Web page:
Photo courtesy of Dr. Gigi Bastien
“As humanitarians, Americans have to ask themselves: if we can make even a small impact against illnesses or disasters that wreak havoc in far-flung places like Liberia and closer to home, like in Haiti, why would we stand by and not do anything?”
Dr. Gigi Bastien
Fogarty Fellow in Liberia
Two years after Ebola killed his entire family, a young Liberian finally met with the first health care professional to speak with him about the invisible, psychological scars the disease has left him with. That person was Fogarty Global Health Fellow, Dr. Gilberte "Gigi" Bastien.
"Ebola took his mother, father, siblings, aunts, uncles," Bastien said. "In the space of a few months, this young man's entire support network was completely obliterated by Ebola, and he told us that not a day goes by that he doesn't think about taking his own life."
The man, in his early 20s, had himself contracted Ebola but survived. His physical health has been followed up regularly through an Ebola medical treatment study, but until Bastien and her team asked him to respond to survey questions about the psychological impacts of Ebola on survivors, no one had inquired about his mental health, Bastien said. The young man told them that he wonders every day "why he's still here when his family's all gone" and grapples with being shunned by his community "where people think they might catch Ebola if he so much as looks at them," Bastien said. He's had to deal with his grief, stigmatization and suicidal thoughts on his own - until now.
In September 2016, Bastien arrived in Liberia, which lost nearly 5,000 people to Ebola during the outbreak, beginning in 2014. Supported by a Fogarty fellowship, the researcher from the Morehouse School of Medicine stood up a project to improve understanding of the mental health and psycho-social challenges facing communities and individuals affected by Ebola, and map out ways for low- and middle-income countries to provide care following a large-scale health emergency or natural disaster.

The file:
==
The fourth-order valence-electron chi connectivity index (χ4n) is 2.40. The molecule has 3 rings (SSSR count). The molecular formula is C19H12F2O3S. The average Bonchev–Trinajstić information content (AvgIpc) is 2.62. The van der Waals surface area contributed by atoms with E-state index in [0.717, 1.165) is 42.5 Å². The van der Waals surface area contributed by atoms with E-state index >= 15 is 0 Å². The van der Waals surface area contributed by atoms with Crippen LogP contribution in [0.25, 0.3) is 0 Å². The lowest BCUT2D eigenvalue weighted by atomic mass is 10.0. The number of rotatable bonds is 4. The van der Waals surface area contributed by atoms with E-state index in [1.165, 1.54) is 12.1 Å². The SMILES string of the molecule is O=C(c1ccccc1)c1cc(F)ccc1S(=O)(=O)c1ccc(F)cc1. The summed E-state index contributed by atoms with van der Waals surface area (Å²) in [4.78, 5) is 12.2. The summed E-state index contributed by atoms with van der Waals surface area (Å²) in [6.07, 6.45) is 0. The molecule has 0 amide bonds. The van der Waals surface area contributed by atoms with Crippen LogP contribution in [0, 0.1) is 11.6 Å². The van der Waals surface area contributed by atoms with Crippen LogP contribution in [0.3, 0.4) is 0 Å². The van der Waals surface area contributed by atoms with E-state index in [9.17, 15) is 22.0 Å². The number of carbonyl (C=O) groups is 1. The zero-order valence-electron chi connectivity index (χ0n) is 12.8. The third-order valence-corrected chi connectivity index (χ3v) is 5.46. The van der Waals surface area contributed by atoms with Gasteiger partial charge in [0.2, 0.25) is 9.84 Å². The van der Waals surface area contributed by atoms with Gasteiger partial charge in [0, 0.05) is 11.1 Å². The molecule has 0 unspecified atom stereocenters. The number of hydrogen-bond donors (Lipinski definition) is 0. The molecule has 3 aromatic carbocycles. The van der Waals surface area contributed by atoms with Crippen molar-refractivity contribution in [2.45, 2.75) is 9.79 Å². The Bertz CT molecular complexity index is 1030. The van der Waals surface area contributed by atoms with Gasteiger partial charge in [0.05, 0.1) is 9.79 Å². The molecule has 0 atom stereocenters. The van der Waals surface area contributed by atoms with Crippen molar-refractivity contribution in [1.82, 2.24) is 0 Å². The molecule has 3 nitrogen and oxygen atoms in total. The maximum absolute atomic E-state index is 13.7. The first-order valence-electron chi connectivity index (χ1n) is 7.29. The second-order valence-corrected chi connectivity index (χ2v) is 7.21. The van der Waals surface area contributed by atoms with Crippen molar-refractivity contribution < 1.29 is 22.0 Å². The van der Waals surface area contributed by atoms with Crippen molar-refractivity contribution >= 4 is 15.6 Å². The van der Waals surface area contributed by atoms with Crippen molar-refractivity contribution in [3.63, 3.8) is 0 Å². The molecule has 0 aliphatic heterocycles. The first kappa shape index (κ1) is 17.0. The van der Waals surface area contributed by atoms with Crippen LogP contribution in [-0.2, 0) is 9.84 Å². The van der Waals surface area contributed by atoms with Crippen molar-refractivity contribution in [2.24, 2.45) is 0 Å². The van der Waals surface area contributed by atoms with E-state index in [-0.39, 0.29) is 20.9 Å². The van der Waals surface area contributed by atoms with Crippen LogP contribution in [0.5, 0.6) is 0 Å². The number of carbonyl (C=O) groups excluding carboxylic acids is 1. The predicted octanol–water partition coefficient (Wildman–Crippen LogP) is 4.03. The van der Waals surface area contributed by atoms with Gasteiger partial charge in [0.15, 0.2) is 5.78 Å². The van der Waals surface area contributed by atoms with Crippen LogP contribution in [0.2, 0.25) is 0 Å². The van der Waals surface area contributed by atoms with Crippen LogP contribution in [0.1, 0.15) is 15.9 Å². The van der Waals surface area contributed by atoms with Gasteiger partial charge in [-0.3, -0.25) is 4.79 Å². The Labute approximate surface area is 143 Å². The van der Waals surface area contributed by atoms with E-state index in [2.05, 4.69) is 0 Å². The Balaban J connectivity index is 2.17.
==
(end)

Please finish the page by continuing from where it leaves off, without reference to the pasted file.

Before heading to Liberia, Bastien's grant from Fogarty allowed her to visit NIH, where she met the directors of several Institutes and Centers, gained new insights and received training in research methodologies. Once in Liberia, Bastien recruited and trained six locals to work with her as research assistants and focus group facilitators. She devised short courses for them, covering everything from data entry to research ethics to the logistics of field operations, and deployed the newly minted researchers to administer surveys and hold focus groups. These targeted burial teams who helped dispose of the bodies of Ebola victims, military personnel involved in the response, health workers who staffed Ebola treatment units and communities ravaged by the disease.
"By exposing Liberians to the research process and giving them an idea of how to make sense of data, and, importantly, how to circle back and engage the communities by sharing what they've learned in a socially responsible and culturally informed way, we're equipping them to be prepared now and for Liberia's next crisis," said Bastien.
Although small in monetary terms, the support Bastien received from Fogarty "can't be overstated, especially in a place like Liberia where there's huge need alongside sorely inadequate resources," she said. Fogarty funding allowed Bastien to base herself in Liberia and "really feel the burden of the Ebola outbreak on people and communities," she said. "There's a big difference between seeing the faces of Ebola survivors and responders on a screen in Atlanta and actually speaking with them face-to-face."
Photo courtesy of Dr. Gigi Bastien
The Fogarty-supported work Bastien and her team have done will resonate far beyond the West African country, the clinical psychologist from Morehouse Medical School predicted. "When we prove the validity and strength of the interventions and constructs we deploy in challenging settings, we demonstrate the potential they have in places like the U.S.," she said.
"In countries where communities have been devastated, both in terms of physical and mental health, by diseases like Ebola, the impact of having the resources needed and the funding to conduct research and build capacity is palpable. Our research is also relevant to people in America because borders are beginning to be nonexistent - people and illnesses move easily from one place to another."
Moral and national security arguments also advocate for the U.S. to continue in its leadership role in global health research, Bastien said. "As humanitarians, Americans have to ask themselves: if we can make even a small impact against illnesses or disasters that wreak havoc in far-flung places like Liberia and closer to home, like in Haiti, why would we stand by and not do anything? If we measure the accomplishments of global health projects with the same yardstick as national security successes - by what they prevent - then we see that years of investment in global health have created a buffer that's kept the U.S. protected from diseases and conditions that remain huge challenges and claim many lives in resource-poor countries like Liberia."